Jerry Kozak of the National Milk Producers Federation (NMPF) said flavoured milk is part of the solution to the child obesity problem, not a cause, and its consumption needs to be encouraged among kids, not discouraged by a new tax.
NMPF represents the farmers who produce the nation’s milk, while IDFA represents the processors who pasteurise it and turn it into yogurt, cheese and other finished products.
A tax on sugar-sweetened beverages, including flavoured milk, was included in a list of revenue options released on 18 May by senators Max Baucus and Charles Grassley, chairman and ranking republican, respectively, on the Senate Finance Committee.
While no rate was specified, a tax of 3¢ per 12floz could raise as much as $50bn over 10 years to fund an overhaul of the nation’s healthcare system, according to a congressional estimate.
“Milk is a nutrient-rich beverage that is good for kids,” said Connie Tipton of the International Dairy Foods Association. “We need to encourage them to drink more and it’s no secret kids love flavoured milk. Processors have developed low-fat, flavoured milk options that don’t have excessive calories, but switching to no-calorie sweeteners has proved problematic. Still, flavoured milk is an excellent way to increase milk consumption and make children’s diets more nutritious.”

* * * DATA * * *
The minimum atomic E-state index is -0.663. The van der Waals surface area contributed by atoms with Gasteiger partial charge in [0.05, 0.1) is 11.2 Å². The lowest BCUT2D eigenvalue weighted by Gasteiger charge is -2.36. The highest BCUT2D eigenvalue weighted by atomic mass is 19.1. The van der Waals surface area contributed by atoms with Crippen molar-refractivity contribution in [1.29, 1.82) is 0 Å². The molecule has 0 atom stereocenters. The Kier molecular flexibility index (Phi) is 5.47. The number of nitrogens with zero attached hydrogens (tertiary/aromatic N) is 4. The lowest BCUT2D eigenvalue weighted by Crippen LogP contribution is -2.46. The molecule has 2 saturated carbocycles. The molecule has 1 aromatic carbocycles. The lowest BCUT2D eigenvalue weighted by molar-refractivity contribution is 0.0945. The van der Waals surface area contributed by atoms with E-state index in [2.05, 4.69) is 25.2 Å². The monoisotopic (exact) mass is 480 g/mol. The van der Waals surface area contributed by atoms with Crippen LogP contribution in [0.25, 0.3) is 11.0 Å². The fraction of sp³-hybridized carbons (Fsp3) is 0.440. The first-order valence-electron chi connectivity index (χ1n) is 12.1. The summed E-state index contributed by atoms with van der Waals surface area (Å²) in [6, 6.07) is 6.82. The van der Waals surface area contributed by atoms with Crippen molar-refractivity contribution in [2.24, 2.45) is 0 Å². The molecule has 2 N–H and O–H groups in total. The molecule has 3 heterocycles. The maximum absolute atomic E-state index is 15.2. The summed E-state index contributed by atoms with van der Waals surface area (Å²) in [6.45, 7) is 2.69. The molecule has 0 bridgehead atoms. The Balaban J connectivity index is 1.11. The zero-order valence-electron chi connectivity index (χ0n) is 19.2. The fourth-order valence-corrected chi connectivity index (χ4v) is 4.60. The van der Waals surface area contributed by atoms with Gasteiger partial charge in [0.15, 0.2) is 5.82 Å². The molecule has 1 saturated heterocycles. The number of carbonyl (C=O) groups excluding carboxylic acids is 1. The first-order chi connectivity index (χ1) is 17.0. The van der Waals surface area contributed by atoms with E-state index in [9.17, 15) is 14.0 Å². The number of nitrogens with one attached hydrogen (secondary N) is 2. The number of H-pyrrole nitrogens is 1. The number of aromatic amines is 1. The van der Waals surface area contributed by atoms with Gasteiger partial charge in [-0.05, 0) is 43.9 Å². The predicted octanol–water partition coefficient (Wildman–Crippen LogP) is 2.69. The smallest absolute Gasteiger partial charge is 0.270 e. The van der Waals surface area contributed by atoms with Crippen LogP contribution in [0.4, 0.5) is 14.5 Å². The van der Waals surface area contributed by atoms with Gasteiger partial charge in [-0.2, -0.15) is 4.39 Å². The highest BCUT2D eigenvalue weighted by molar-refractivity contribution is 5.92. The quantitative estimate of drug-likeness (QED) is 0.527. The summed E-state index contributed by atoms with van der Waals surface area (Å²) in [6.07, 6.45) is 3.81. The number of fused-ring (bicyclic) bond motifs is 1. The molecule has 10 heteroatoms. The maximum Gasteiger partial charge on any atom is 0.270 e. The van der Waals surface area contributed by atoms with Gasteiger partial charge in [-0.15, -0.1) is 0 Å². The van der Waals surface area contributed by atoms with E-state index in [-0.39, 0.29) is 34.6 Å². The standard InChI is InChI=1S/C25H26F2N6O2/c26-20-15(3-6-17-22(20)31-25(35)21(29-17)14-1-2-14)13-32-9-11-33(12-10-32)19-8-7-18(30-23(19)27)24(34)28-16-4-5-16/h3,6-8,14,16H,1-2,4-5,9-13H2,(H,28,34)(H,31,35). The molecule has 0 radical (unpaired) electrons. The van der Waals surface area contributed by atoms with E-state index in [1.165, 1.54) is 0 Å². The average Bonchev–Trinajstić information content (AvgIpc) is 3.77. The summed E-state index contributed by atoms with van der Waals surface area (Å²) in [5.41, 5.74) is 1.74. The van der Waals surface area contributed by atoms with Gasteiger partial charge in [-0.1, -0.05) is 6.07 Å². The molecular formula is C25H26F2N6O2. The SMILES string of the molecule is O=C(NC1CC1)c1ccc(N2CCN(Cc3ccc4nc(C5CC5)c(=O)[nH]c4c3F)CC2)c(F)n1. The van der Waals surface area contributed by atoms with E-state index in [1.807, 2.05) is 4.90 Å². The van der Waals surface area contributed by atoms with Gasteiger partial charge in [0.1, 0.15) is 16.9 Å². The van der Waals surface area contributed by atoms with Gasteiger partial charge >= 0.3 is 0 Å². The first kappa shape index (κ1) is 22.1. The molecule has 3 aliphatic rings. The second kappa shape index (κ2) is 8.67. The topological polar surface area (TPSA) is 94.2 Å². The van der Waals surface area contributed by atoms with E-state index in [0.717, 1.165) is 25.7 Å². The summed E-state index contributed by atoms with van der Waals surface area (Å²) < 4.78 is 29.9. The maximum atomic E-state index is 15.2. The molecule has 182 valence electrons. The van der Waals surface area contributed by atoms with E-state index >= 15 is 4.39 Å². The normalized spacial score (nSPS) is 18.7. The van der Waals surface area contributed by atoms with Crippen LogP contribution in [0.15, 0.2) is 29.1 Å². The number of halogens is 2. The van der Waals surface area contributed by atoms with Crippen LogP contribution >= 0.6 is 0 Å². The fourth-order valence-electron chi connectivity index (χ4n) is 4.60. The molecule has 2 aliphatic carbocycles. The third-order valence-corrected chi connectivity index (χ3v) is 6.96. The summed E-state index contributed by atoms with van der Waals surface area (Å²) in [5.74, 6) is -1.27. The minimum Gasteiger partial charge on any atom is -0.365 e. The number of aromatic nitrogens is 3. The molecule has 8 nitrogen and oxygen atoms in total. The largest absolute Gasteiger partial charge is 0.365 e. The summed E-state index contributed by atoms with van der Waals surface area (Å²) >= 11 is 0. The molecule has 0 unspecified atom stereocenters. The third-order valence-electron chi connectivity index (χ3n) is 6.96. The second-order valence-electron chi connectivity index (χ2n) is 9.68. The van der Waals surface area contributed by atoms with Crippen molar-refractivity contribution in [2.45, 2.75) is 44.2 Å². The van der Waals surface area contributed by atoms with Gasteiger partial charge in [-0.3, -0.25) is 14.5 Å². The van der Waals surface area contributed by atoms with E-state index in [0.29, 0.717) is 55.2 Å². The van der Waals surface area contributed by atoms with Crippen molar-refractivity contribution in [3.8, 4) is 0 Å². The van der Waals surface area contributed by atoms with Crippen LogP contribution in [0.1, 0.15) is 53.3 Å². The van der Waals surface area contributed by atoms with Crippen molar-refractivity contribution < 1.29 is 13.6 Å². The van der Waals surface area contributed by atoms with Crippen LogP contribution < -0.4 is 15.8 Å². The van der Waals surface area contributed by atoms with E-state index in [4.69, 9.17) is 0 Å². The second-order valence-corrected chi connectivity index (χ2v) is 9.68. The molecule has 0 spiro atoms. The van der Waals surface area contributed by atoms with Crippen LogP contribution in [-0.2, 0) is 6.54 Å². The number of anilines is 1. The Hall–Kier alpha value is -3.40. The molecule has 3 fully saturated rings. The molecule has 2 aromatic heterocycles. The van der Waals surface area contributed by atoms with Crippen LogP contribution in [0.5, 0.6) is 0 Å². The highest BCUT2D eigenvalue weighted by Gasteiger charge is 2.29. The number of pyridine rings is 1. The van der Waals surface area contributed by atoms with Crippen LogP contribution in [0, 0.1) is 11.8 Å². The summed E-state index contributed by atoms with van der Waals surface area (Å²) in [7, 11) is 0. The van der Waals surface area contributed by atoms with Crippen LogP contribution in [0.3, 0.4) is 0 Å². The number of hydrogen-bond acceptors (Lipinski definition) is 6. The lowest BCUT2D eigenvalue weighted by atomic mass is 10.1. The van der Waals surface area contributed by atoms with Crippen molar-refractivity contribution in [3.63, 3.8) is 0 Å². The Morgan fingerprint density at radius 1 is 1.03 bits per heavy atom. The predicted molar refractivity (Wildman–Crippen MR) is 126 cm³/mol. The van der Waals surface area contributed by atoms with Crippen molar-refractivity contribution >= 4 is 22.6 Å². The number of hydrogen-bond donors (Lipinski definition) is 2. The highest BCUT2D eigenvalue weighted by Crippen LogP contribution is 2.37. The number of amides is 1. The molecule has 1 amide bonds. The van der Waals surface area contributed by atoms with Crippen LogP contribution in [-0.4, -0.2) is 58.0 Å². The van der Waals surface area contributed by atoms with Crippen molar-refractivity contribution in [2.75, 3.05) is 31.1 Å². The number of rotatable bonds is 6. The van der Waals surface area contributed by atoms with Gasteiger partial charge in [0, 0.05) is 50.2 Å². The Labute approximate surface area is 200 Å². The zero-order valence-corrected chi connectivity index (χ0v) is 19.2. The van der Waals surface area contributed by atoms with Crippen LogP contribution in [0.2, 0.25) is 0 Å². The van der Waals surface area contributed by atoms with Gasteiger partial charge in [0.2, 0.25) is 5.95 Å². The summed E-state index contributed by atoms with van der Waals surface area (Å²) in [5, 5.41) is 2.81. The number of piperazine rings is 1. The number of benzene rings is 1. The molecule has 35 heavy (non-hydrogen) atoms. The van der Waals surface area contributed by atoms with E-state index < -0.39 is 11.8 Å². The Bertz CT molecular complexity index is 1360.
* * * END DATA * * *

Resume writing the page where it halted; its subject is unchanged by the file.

Jerry Kozak added that milk is unique in that it provides nine essential nutrients, including calcium and others of which kids don’t get enough. In addition, he said, research shows that children who drink flavoured and non-flavoured milk don’t have higher body mass indexes than those who don’t drink them.
The dairy industry officials pointed out that the 2005 Dietary Guidelines for Americans states that adding a small amount of sugar to nutrient-rich foods such as reduced-fat milk enhances their appeal and improves diet without excessive calories. Likewise, Tipton and Kozak said, the American Academy of Pediatrics encourages consumption of low-fat or fat-free milk, including flavoured milk, as an alternative to soft drinks.
Source: International Dairy Foods Association
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